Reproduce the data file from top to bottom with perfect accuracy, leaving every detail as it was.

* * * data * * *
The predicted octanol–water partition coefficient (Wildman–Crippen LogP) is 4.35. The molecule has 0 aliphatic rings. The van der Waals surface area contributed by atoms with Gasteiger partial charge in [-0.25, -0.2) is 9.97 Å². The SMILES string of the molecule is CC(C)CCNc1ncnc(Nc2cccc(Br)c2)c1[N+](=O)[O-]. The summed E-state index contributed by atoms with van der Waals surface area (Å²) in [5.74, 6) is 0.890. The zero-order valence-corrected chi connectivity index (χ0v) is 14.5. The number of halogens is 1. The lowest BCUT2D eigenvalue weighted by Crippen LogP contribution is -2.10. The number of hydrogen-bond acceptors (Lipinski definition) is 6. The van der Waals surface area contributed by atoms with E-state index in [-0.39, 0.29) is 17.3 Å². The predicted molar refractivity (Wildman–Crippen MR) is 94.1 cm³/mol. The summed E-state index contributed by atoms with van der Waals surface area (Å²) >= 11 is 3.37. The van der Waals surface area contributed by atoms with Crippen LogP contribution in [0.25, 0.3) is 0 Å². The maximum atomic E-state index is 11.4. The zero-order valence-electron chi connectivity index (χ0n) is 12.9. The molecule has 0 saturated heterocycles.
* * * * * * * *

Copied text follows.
The predicted octanol–water partition coefficient (Wildman–Crippen LogP) is 4.35. The molecule has 0 aliphatic rings. The van der Waals surface area contributed by atoms with Gasteiger partial charge in [-0.25, -0.2) is 9.97 Å². The SMILES string of the molecule is CC(C)CCNc1ncnc(Nc2cccc(Br)c2)c1[N+](=O)[O-]. The summed E-state index contributed by atoms with van der Waals surface area (Å²) in [5.74, 6) is 0.890. The zero-order valence-corrected chi connectivity index (χ0v) is 14.5. The number of halogens is 1. The lowest BCUT2D eigenvalue weighted by Crippen LogP contribution is -2.10. The number of hydrogen-bond acceptors (Lipinski definition) is 6. The van der Waals surface area contributed by atoms with E-state index in [-0.39, 0.29) is 17.3 Å². The predicted molar refractivity (Wildman–Crippen MR) is 94.1 cm³/mol. The summed E-state index contributed by atoms with van der Waals surface area (Å²) >= 11 is 3.37. The van der Waals surface area contributed by atoms with Crippen LogP contribution in [0.25, 0.3) is 0 Å². The maximum atomic E-state index is 11.4. The zero-order valence-electron chi connectivity index (χ0n) is 12.9. The molecule has 0 saturated heterocycles.